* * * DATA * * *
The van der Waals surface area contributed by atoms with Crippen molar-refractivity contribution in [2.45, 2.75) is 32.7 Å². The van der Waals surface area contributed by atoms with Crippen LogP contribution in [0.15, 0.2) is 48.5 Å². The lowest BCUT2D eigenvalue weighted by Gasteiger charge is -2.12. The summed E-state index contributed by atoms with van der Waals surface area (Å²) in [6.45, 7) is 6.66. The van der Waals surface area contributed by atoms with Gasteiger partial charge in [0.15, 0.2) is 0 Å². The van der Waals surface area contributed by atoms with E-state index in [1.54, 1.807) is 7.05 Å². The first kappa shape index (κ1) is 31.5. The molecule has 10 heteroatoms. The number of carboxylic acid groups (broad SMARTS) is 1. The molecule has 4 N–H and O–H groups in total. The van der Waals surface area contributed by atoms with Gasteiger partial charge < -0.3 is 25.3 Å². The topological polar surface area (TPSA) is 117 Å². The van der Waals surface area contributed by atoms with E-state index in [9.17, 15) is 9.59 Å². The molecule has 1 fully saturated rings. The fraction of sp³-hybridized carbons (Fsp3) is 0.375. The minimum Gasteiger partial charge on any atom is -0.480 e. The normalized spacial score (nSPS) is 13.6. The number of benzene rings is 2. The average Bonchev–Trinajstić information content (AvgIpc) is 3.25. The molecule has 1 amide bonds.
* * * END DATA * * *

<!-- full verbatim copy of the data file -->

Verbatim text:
The van der Waals surface area contributed by atoms with Crippen molar-refractivity contribution in [2.45, 2.75) is 32.7 Å². The van der Waals surface area contributed by atoms with Crippen LogP contribution in [0.15, 0.2) is 48.5 Å². The lowest BCUT2D eigenvalue weighted by Gasteiger charge is -2.12. The summed E-state index contributed by atoms with van der Waals surface area (Å²) in [6.45, 7) is 6.66. The van der Waals surface area contributed by atoms with Gasteiger partial charge in [0.15, 0.2) is 0 Å². The van der Waals surface area contributed by atoms with E-state index in [1.54, 1.807) is 7.05 Å². The first kappa shape index (κ1) is 31.5. The molecule has 10 heteroatoms. The number of carboxylic acid groups (broad SMARTS) is 1. The molecule has 4 N–H and O–H groups in total. The van der Waals surface area contributed by atoms with Gasteiger partial charge < -0.3 is 25.3 Å². The topological polar surface area (TPSA) is 117 Å². The van der Waals surface area contributed by atoms with E-state index in [9.17, 15) is 9.59 Å². The molecule has 1 fully saturated rings. The fraction of sp³-hybridized carbons (Fsp3) is 0.375. The minimum Gasteiger partial charge on any atom is -0.480 e. The normalized spacial score (nSPS) is 13.6. The number of benzene rings is 2. The average Bonchev–Trinajstić information content (AvgIpc) is 3.25. The molecule has 1 amide bonds.